Link: Too many Annes? Shirley you jest
I was just a young punk photo editor at TV Guide when Kevin Sullivan’s Anne of Green Gables broke viewing records in Canada in 1985. A great, big, Hallmark greeting card of a series, the two-part event drew around five million viewers for one of its two nights. Continue reading.
Link: On Set with ‘Anne’ Star Amybeth McNulty
I got the first Anne book when I was 9 years old for my birthday, and that was all the experience I really had with it. I never watched the movies, never saw any other productions of it. It was just the book and I feel like that’s all I really needed. Then the script from Moira [Walley-Beckett] was given to me and I didn’t feel like I needed to re-read the book. I felt that I would stick with her script and any questions I had, I would go to her. That’s all I really needed for myself to picture Anne and to portray her in my sense of how she should be portrayed.” Continue reading.
It took me just 40 seconds into the first episode of CBC’s Anne—debuting Sunday at 8 p.m.—to realize this iteration of the Anne of Green Gables story was going to be different.
A sweeping shot of Matthew Cuthbert (R.H. Thomson) riding a thundering horse in the surf and a train whistle echoing in the distance immediately cut to the opening credits. The credits themselves are noteworthy, with Anne Shirley’s sayings scrawled into arty, enhanced tree limbs as The Tragically Hip’s “Ahead by a Century” plays. L.M. Montgomery’s iconic heroine is indeed over 100 years old, but hasn’t showed her age. Or her importance.
“What didn’t exist was an ongoing series where we got to spend more time with Anne,” says executive producer Miranda de Pencier. “The way the British repatriate their classics for new generations, we wanted to make our own version of L.M. Montgomery’s Anne of Green Gables that felt relevant to today.”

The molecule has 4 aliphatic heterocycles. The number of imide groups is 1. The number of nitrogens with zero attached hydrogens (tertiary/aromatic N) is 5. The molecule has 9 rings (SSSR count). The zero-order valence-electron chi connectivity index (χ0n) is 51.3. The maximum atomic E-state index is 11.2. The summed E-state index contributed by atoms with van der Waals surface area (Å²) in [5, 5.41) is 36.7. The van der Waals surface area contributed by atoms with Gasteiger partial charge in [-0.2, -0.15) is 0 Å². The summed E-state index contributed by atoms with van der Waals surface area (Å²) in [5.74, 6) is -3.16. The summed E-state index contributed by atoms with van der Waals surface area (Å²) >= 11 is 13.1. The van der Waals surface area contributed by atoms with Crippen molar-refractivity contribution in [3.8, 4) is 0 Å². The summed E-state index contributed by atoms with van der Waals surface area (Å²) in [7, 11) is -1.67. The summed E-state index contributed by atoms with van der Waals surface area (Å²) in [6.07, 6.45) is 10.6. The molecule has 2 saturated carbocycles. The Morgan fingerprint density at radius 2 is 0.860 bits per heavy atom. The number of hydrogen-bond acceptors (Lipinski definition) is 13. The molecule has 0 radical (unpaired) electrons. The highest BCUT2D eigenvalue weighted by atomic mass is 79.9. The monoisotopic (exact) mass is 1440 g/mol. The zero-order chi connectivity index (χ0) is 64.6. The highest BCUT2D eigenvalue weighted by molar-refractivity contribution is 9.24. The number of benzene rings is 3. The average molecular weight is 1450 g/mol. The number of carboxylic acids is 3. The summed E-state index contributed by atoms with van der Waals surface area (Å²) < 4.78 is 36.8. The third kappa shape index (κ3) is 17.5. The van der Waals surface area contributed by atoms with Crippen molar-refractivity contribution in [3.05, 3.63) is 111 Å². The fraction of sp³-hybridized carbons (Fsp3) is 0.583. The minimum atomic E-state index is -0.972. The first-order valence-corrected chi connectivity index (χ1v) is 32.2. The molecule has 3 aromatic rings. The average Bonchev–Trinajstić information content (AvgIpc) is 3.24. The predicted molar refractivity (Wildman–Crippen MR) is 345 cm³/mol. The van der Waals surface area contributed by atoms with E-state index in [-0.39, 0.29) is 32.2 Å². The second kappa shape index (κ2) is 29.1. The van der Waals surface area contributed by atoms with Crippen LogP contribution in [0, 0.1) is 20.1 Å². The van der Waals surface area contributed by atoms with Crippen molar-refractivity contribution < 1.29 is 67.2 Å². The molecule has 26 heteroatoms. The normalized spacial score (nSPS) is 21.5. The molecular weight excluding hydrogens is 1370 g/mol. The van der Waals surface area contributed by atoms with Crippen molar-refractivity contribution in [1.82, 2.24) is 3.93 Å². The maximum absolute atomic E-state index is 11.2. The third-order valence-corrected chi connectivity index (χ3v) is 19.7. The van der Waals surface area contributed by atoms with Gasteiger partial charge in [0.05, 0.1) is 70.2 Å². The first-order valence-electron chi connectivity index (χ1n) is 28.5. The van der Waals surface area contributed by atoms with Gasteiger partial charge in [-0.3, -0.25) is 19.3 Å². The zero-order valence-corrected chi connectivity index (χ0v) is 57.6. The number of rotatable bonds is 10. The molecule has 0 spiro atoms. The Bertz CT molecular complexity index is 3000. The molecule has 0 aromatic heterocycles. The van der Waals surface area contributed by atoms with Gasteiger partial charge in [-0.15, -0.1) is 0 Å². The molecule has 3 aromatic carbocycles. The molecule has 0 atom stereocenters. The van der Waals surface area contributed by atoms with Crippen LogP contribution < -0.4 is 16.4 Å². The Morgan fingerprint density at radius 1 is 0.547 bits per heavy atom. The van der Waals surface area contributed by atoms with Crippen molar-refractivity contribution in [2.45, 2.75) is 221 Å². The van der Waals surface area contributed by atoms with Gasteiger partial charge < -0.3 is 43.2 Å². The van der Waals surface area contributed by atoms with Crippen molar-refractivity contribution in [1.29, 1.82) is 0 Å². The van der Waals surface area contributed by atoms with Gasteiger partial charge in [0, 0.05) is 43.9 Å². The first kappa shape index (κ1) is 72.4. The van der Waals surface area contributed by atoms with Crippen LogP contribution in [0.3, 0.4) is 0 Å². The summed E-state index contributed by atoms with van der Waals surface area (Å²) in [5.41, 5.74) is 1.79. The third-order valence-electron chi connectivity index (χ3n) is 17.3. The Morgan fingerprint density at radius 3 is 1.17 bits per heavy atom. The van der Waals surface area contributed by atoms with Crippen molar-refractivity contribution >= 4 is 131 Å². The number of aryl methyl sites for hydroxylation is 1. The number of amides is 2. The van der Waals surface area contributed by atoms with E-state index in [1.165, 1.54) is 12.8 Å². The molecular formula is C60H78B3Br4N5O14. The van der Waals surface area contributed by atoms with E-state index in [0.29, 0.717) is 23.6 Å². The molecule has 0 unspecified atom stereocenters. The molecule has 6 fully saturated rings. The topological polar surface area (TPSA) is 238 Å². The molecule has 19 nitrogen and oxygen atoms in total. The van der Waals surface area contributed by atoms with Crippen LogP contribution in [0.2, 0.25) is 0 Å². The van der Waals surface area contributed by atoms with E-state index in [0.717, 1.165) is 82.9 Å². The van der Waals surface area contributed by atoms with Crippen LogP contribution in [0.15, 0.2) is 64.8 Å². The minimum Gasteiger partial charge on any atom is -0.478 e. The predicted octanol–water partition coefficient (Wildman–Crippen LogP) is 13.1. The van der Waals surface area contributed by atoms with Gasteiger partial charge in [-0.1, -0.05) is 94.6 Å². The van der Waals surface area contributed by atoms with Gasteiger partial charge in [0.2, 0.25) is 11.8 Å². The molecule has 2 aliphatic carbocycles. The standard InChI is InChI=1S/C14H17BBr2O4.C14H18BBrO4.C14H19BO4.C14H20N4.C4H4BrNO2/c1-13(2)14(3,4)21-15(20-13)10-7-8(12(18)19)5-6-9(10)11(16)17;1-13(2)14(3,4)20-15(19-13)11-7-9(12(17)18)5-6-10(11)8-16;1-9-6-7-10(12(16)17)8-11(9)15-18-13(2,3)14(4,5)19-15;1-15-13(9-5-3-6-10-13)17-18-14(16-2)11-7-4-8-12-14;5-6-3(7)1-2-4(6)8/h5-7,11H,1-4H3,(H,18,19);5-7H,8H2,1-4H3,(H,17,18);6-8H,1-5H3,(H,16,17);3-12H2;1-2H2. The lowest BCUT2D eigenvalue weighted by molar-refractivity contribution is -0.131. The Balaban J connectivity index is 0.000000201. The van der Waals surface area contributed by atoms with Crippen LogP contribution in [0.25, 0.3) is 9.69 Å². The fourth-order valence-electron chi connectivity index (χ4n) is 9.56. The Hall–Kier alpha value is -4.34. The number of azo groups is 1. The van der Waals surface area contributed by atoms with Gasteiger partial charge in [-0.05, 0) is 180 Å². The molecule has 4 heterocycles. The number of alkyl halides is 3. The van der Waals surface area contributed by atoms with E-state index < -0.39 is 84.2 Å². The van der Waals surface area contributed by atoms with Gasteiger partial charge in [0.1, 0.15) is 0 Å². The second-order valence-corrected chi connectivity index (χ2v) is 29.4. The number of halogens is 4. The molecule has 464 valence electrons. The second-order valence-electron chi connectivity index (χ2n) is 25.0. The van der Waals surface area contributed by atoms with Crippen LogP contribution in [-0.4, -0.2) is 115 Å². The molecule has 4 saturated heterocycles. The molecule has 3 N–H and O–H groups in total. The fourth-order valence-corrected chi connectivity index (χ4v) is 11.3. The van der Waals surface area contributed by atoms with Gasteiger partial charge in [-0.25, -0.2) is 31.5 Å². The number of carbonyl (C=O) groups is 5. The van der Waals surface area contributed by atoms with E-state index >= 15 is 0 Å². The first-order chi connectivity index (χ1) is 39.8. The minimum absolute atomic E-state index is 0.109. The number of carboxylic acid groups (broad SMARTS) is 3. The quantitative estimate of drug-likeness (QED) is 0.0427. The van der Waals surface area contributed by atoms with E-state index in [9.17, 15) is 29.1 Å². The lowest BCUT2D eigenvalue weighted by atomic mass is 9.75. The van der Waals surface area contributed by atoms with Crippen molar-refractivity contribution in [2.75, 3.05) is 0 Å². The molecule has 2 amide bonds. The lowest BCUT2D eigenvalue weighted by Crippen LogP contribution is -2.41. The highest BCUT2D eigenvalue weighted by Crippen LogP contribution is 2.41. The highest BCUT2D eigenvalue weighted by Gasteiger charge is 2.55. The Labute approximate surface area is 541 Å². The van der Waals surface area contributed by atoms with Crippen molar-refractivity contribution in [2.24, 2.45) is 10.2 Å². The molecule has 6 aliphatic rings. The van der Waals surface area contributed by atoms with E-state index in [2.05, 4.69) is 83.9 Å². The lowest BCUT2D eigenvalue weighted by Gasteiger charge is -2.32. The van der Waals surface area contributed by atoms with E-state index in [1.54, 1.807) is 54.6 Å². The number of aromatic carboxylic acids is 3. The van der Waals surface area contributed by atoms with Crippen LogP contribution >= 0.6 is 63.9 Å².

“It feels like this is the perfect moment in time to re-explore and re-examine Anne for today,” says fellow executive producer, writer and showrunner Moira Walley-Beckett. “There are such desperate issues right now, of gender parity, women’s rights—not to mention the issues that are inherent in the book of prejudice and bullying—what does it mean to be from away? To be an outsider and unaccepted? These were all issues that we thought were incredibly timely.”
Sunday’s two-hour debut is stunning visually. A cherry tree is a riot of colour against a pine forest as Anne sits outside the train station waiting for Matthew to pick her up. Waves crash against ruddy red cliffs. Big skies abound.
The performances are stellar too. Amybeth McNulty, of course, does most of the heavy lifting as Anne and doesn’t look out of place next to Geraldine James’ Marilla Cuthbert or Thomson’s Matthew. Anne is the creative and imaginative girl generations recognize, but Walley-Beckett’s script gives her an edge: flashbacks to abuse at the Hammonds are stark and scary. Thomson’s take on Matthew is a good one. Like the books, he’s reserved and quiet (Martin Sheen’s portrayal in the YTV TV-movies is decidedly more chatty.), and stooped shoulders make the lanky actor appear shorter than he really is. Other cast include Dalila Bela as Anne’s best bud, Diana Barry; Corrine Koslo as resident snoop Rachel Lynde; Aymeric Jett Montaz as farmhand Jerry Maynard; and Lucas Jade Zumann as Gilbert Blythe.